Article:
# Massless brownian particle Langevin equation and FDT

Given the Langevin equation of a massless brownian particle:

$$\gamma \dot{x}=\eta,$$

where $\gamma$ is the friction coefficent and $\eta$ the noise ($\langle\eta \rangle =0$ and $\langle\eta(t)\eta(s)\rangle=2k_BT\gamma\delta(t-s)$), I want to find the correlation $C(t,s)=\langle x(t)x(s)\rangle$ and the response function $G(t,s)=\langle \frac{\delta x(t)}{\delta \eta(s)} \rangle$.

I find that, since $x(t)=\int_0^tv(s)ds$ ($x_0=0$ for simplicity),

$$C(t,s)=\frac{1}{\gamma^2}\int_0^tdu\int_0^sdv\langle\eta(u)\eta(v)\rangle=\frac{1}{\gamma}\int_0^s\int_0^sdudv2k_BT\delta(u-v)=\frac{2k_BT}{\gamma}s,$$

where I considered $t>s$.

I find also, from the Langevin equation,

$$\frac{\delta}{\delta\eta(s)}\gamma\frac{\partial x(t)}{\partial t}=\frac{\delta\eta(t)}{\delta\eta(s)}=\delta(t-s),$$

then

$$\int_{s-\epsilon}^{s+\epsilon}\frac{\partial}{\partial t}\frac{\delta x(t)}{\delta\eta(s)}dt=\int_{s-\epsilon}^{s+\epsilon}\frac{1}{\gamma}\delta(t-s)=\frac{1}{\gamma}$$

and

$$\frac{\delta x(t)}{\delta \eta(s)}\Bigg|_{t\rightarrow s^+}=\frac{1}{\gamma}\;\;\;\;\;\text{and}\;\;\;\;\;\frac{\delta x(t)}{\delta \eta(s)}\Bigg|_{t\rightarrow s^-}=0\;\;\text{(by causality)}.$$

Hence, in the discontinuity I choose half of the value for positive $s$: $\frac{1}{2\gamma}$.

Then

$$G(t,s)=\langle\frac{1}{2\gamma}\rangle=\frac{1}{2\gamma}.$$

Now I want to verify the fluctuation-dissipation theorem, which in this case I believe reads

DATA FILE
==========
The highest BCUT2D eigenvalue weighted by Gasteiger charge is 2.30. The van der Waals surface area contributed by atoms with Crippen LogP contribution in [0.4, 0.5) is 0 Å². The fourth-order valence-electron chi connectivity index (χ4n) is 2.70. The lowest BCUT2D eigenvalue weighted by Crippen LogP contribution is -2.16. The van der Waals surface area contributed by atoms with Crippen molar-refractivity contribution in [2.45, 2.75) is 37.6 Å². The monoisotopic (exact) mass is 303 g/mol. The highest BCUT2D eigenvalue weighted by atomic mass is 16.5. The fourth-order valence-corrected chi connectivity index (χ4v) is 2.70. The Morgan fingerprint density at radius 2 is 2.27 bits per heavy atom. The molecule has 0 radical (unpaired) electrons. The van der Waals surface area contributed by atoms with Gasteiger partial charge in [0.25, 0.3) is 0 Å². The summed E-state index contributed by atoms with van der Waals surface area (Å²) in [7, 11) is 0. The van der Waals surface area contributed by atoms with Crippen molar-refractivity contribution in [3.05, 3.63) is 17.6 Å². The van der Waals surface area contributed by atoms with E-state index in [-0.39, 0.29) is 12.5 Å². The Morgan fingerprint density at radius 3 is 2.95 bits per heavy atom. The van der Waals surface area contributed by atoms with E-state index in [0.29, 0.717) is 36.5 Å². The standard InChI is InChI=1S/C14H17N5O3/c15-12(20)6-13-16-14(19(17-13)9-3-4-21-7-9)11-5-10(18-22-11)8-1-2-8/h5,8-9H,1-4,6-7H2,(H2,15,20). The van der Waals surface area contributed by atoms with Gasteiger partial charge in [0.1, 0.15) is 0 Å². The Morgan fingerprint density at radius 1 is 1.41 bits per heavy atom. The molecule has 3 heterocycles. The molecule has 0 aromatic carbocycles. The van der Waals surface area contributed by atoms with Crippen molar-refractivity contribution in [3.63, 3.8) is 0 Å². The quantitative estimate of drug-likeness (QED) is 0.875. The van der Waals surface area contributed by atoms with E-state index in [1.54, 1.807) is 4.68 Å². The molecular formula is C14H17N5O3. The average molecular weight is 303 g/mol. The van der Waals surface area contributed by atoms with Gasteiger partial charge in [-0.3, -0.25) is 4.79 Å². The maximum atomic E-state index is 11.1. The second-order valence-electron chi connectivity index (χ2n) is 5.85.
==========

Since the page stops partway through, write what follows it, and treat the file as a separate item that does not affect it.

$$\frac{\partial}{\partial s} C(t,s)=k_BTG(t,s).$$

Obviously, the problem is that $\frac{\partial}{\partial s} C(t,s)=\frac{2k_BT}{\gamma}$, while $k_BTG(t,s)=\frac{k_BT}{2\gamma}$.

Am I doing something wrong? Isn't it weird that $C(t,s)$ doesn't depend on $t$? Shouldn't the fluctuation-dissipation theorem be satisfied?

Let us use the definition $\langle\eta(s)\eta(t)\rangle=\Gamma\gamma^2\delta(t-s)$. First of all, $C(s,t)$ depends on $t$ because $$C(s,t)=\Gamma\min(s,t).$$
It is clear, from causality, that $\frac{\delta x(t)}{\delta \eta(s)}=0$ if $t<s$. If $t>s$, compute the difference $\delta x(t)$ caused by two realisations of noise that differ only at time $s$ by an amount $\delta\eta$. This means that $\delta\eta(t)=\delta\eta\,\delta(t-s)$. Then you have $$\frac{\partial \delta x}{\partial t}=\gamma^{-1}\delta\eta \,\delta(t-s)$$ and therefore $\delta x(t)=\gamma^{-1}\delta\eta$ for $t>s$, which means that $$\frac{\delta x(t)}{\delta\eta(s)}=\frac1\gamma\,\Theta(t-s).$$
Now we compute $$\frac{\partial C}{\partial s}(s,t)=\Gamma\Theta(t-s).$$ So this agrees with the fluctuation-dissipation theorem if $$\Gamma=\frac1\gamma\qquad\text{or}\qquad\langle\eta(s)\eta(t)\rangle=\gamma\delta(t-s).$$
The value of $\Gamma$ that you proposed, $2k_{\text B}T\gamma$, has no meaning here, since the particle has no mass, it has no kinetic energy and it is therefore impossible for it to be thermalized.
• Got it. I implicitly used $\frac{1}{2}m\langle v^2\rangle=\frac{1}{2}k_B T$. But wouldn't $\langle \eta(t) \eta(s)\rangle=\gamma \delta(t-s)$ be wrong, dimensionally speaking? Jan 18, 2016 at 14:32
• Ok, it works with $\Gamma=\frac{k_BT}{2\gamma}$, using the half-maximum convention for the $\Theta$ function. Jan 18, 2016 at 21:35